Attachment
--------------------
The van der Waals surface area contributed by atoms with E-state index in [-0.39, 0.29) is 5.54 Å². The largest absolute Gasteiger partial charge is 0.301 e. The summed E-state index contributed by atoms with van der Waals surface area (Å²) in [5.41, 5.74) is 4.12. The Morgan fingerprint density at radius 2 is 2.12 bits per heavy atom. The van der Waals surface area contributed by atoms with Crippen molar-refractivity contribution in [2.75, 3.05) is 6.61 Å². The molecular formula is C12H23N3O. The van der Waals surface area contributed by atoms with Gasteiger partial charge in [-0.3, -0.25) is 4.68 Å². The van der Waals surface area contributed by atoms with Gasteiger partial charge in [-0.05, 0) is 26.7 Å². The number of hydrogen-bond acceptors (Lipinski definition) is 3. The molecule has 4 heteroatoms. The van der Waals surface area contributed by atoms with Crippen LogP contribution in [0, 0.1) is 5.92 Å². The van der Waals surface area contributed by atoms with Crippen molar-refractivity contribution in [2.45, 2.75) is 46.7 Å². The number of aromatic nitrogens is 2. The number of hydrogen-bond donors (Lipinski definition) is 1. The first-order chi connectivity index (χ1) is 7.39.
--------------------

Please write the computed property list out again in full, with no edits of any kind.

The van der Waals surface area contributed by atoms with E-state index in [-0.39, 0.29) is 5.54 Å². The largest absolute Gasteiger partial charge is 0.301 e. The summed E-state index contributed by atoms with van der Waals surface area (Å²) in [5.41, 5.74) is 4.12. The Morgan fingerprint density at radius 2 is 2.12 bits per heavy atom. The van der Waals surface area contributed by atoms with Crippen molar-refractivity contribution in [2.75, 3.05) is 6.61 Å². The molecular formula is C12H23N3O. The van der Waals surface area contributed by atoms with Gasteiger partial charge in [-0.3, -0.25) is 4.68 Å². The van der Waals surface area contributed by atoms with Gasteiger partial charge in [-0.05, 0) is 26.7 Å². The number of hydrogen-bond acceptors (Lipinski definition) is 3. The molecule has 4 heteroatoms. The van der Waals surface area contributed by atoms with Crippen LogP contribution in [0, 0.1) is 5.92 Å². The van der Waals surface area contributed by atoms with Crippen molar-refractivity contribution in [2.45, 2.75) is 46.7 Å². The number of aromatic nitrogens is 2. The number of hydrogen-bond donors (Lipinski definition) is 1. The first-order chi connectivity index (χ1) is 7.39.